“It's understandable that people are frustrated with the pace of progress,” said Gelb. “At the same time, the criminal justice system is massive and fragmented. And it's going to continue to take some time to build the political will to tackle many of the more difficult issues.”
Gil Kerlikowske, the former commissioner of U.S. Customs and Border Protection and drug czar under President Barack Obama, suggested that reformers look to the states. First Step covers the nearly 180,000 federal inmate population, and does not touch the roughly 1.3 million people in state prisons.
"I think that the states have been moving in this direction now for quite a while,” he said. “But I think the First Step Act sends a good signal nationally, because not all states are on board, and not all states move as aggressively."
To make a more significant dent in the nation’s prison population, attention must shift toward the roots of mass incarceration, said Tony J. Payton Jr., a Democrat and former Pennsylvania state lawmaker who championed state-level criminal justice reforms.
“We’ve got to basically dismantle that entire system,” said Payton, who is now affiliated with the 20/20 Bipartisan Justice Center, a national and bipartisan coalition of black criminal justice reformers.
Payton's list of targets, however, points to some of the remaining contentious matters in criminal justice reform that could threaten the bipartisanship needed to implement them, such as sentencing reform for both non-violent and violent offenders, eliminating mandatory minimums, reforming police departments and eliminating prosecutorial immunity.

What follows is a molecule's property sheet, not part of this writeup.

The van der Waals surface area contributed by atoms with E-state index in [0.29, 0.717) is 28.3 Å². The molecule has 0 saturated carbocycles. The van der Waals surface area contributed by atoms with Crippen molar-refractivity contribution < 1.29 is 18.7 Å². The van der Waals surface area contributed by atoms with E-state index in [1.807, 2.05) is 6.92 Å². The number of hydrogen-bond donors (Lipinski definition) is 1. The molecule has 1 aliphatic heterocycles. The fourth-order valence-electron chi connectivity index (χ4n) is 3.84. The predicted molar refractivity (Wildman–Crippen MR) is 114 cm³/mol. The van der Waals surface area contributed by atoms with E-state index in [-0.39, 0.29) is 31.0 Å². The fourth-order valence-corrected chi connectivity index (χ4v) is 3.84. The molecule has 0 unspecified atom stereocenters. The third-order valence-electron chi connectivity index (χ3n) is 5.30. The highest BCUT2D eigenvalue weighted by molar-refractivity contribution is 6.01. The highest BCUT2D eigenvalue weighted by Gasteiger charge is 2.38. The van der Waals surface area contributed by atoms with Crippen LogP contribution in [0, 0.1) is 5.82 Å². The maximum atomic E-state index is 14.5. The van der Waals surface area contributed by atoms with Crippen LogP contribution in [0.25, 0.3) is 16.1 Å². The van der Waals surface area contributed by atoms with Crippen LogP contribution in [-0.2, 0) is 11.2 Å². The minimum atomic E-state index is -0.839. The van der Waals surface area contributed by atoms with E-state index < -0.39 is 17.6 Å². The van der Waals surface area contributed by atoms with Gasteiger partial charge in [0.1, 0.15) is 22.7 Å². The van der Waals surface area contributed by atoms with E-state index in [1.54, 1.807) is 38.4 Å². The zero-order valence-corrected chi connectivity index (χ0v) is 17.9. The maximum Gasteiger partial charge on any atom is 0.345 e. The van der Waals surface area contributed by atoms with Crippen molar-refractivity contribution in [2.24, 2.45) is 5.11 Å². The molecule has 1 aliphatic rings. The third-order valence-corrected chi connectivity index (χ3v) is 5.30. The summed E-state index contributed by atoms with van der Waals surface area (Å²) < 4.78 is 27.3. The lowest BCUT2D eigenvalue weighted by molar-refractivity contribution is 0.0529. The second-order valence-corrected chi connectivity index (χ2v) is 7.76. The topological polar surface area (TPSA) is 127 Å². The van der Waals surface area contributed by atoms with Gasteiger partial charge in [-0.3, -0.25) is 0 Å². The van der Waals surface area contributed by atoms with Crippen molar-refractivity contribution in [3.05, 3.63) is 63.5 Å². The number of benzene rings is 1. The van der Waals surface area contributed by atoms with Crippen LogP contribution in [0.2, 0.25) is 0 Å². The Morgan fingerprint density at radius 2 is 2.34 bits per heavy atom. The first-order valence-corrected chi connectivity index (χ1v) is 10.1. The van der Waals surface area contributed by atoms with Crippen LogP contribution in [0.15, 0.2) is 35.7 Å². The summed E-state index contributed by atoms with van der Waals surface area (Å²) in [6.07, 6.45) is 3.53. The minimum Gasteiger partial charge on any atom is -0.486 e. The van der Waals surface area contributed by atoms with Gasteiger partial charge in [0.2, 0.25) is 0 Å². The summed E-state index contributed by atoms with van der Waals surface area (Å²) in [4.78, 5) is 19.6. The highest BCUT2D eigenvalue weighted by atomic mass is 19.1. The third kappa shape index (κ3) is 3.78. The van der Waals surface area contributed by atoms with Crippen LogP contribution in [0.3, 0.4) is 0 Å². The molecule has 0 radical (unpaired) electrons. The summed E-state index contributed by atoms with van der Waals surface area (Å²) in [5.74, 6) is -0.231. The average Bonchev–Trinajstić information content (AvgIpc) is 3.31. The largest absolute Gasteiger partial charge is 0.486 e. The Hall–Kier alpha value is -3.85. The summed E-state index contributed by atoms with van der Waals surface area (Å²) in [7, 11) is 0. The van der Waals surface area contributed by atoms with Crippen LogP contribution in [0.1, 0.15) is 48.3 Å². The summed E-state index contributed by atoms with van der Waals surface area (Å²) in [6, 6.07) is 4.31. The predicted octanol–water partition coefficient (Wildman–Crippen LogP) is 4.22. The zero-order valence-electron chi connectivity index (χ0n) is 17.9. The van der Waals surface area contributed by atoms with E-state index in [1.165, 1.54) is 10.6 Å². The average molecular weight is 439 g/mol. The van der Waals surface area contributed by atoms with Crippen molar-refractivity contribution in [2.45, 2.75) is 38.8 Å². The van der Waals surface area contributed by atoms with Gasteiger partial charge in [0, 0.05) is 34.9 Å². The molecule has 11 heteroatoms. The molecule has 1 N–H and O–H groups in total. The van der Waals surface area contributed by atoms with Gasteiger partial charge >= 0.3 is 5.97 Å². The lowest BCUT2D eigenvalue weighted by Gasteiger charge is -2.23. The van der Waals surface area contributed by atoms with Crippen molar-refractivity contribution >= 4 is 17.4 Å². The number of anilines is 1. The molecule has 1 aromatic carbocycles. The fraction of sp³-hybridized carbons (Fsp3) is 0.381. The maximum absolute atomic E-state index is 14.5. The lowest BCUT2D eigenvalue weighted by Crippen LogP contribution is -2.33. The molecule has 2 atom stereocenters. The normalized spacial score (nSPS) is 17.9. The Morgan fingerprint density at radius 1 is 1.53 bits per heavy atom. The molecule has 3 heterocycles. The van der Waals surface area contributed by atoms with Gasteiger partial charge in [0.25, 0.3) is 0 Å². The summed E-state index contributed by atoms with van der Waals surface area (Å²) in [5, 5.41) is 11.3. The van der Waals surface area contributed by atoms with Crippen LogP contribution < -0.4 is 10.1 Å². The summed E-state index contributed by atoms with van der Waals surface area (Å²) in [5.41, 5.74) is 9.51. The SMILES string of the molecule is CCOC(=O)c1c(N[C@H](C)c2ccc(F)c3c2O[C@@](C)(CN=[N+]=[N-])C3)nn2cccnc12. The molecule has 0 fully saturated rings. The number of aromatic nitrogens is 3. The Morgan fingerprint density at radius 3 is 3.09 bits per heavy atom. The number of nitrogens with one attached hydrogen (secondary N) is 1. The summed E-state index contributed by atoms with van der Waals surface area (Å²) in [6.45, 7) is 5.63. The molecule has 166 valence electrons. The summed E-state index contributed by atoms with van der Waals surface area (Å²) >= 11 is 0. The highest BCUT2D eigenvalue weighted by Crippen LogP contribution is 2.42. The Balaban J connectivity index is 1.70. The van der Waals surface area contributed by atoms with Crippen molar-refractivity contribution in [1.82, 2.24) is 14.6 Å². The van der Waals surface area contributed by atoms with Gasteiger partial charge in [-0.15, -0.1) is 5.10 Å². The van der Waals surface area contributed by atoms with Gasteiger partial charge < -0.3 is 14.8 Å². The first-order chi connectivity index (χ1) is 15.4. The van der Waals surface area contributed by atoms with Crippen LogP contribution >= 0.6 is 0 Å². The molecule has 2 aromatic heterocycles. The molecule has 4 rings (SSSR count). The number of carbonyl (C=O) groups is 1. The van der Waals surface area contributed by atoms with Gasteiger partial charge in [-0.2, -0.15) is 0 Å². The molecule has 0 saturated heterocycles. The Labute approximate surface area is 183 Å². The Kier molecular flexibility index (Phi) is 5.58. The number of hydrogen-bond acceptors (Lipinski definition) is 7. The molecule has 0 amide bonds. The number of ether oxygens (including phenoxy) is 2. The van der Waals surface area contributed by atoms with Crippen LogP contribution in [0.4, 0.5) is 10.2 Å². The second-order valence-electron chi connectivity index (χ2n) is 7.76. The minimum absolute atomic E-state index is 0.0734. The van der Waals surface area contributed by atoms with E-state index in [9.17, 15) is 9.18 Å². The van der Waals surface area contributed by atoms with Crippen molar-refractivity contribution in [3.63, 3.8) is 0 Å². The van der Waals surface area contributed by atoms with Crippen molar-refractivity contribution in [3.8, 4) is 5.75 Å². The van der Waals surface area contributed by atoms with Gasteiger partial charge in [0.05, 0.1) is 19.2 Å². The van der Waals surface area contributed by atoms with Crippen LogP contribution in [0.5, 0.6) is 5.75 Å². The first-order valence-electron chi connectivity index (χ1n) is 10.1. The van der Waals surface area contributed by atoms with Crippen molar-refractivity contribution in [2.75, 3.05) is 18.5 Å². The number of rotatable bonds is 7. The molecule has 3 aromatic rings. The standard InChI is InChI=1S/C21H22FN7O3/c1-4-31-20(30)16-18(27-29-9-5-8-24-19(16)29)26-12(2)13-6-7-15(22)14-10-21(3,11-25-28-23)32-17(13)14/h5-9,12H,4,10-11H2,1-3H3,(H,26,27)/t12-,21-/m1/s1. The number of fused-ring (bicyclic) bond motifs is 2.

Lester Young Jr., a South Carolina statewide organizer for JustLeadershipUSA, a national criminal justice reform nonprofit, who was formerly incarcerated for murder, cited his own experience to argue that reforms for violent offenders must be made a priority.
Head said that this might make some conservatives uneasy.
"On the conservative side of the spectrum, there obviously still are plenty of people that feel like the most severe crimes or severe offenses need to be dealt with severely," Head said. "People on the right saying, 'This goes too far' and people on the left saying, 'This doesn't go far enough.'"
Bannister, released from the minimum-security penitentiary in Bryan, Texas, where she spent 16 years, now works as a personal care assistant for two health care companies back home in South Carolina.
She's turned her efforts to activism after being released, hoping to lobby state lawmakers to improve reentry for ex-offenders with resources such as housing and job training.
"There's a lot of work to do, but I'm willing to stand in the trenches and fight the good fight and if I can make a difference in getting a law passed or writing legislation, those are my goals," she said. "They're not things I want to fulfill but I will fulfill."